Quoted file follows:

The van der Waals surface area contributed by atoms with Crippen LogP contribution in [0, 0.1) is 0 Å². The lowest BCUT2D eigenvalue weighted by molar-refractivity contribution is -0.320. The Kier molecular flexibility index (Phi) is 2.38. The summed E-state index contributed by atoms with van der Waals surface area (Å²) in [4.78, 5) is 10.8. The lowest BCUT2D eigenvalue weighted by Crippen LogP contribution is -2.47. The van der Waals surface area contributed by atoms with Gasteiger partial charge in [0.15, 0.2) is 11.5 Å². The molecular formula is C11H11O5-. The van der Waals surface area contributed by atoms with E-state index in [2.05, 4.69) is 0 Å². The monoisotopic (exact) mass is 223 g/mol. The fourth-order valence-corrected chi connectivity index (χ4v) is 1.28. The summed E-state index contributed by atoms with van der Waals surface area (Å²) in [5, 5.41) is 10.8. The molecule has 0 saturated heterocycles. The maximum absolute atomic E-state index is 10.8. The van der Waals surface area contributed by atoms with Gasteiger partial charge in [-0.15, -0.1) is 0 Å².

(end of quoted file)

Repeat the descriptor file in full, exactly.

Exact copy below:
The van der Waals surface area contributed by atoms with Crippen LogP contribution in [0, 0.1) is 0 Å². The lowest BCUT2D eigenvalue weighted by molar-refractivity contribution is -0.320. The Kier molecular flexibility index (Phi) is 2.38. The summed E-state index contributed by atoms with van der Waals surface area (Å²) in [4.78, 5) is 10.8. The lowest BCUT2D eigenvalue weighted by Crippen LogP contribution is -2.47. The van der Waals surface area contributed by atoms with Gasteiger partial charge in [0.15, 0.2) is 11.5 Å². The molecular formula is C11H11O5-. The van der Waals surface area contributed by atoms with E-state index in [2.05, 4.69) is 0 Å². The monoisotopic (exact) mass is 223 g/mol. The fourth-order valence-corrected chi connectivity index (χ4v) is 1.28. The summed E-state index contributed by atoms with van der Waals surface area (Å²) in [5, 5.41) is 10.8. The molecule has 0 saturated heterocycles. The maximum absolute atomic E-state index is 10.8. The van der Waals surface area contributed by atoms with Gasteiger partial charge in [-0.15, -0.1) is 0 Å².